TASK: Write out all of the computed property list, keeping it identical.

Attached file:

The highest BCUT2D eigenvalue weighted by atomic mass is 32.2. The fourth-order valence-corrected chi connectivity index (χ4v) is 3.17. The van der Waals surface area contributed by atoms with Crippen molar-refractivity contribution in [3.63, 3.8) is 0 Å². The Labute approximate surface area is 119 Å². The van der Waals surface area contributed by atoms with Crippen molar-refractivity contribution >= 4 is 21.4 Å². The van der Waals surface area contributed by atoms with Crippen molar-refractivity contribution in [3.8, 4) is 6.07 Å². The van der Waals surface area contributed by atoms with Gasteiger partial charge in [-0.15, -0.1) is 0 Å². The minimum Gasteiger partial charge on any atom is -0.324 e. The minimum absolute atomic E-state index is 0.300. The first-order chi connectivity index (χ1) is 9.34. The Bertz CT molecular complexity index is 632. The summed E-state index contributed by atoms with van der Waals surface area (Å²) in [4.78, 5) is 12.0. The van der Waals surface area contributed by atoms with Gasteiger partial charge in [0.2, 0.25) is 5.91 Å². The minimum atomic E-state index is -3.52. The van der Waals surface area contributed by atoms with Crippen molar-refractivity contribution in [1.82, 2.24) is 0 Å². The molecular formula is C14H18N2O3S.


The highest BCUT2D eigenvalue weighted by atomic mass is 32.2. The fourth-order valence-corrected chi connectivity index (χ4v) is 3.17. The van der Waals surface area contributed by atoms with Crippen molar-refractivity contribution in [3.63, 3.8) is 0 Å². The Labute approximate surface area is 119 Å². The van der Waals surface area contributed by atoms with Crippen molar-refractivity contribution >= 4 is 21.4 Å². The van der Waals surface area contributed by atoms with Crippen molar-refractivity contribution in [3.8, 4) is 6.07 Å². The van der Waals surface area contributed by atoms with Gasteiger partial charge in [-0.15, -0.1) is 0 Å². The minimum Gasteiger partial charge on any atom is -0.324 e. The minimum absolute atomic E-state index is 0.300. The first-order chi connectivity index (χ1) is 9.34. The Bertz CT molecular complexity index is 632. The summed E-state index contributed by atoms with van der Waals surface area (Å²) in [4.78, 5) is 12.0. The van der Waals surface area contributed by atoms with Gasteiger partial charge in [0.2, 0.25) is 5.91 Å². The minimum atomic E-state index is -3.52. The van der Waals surface area contributed by atoms with Crippen molar-refractivity contribution in [1.82, 2.24) is 0 Å². The molecular formula is C14H18N2O3S.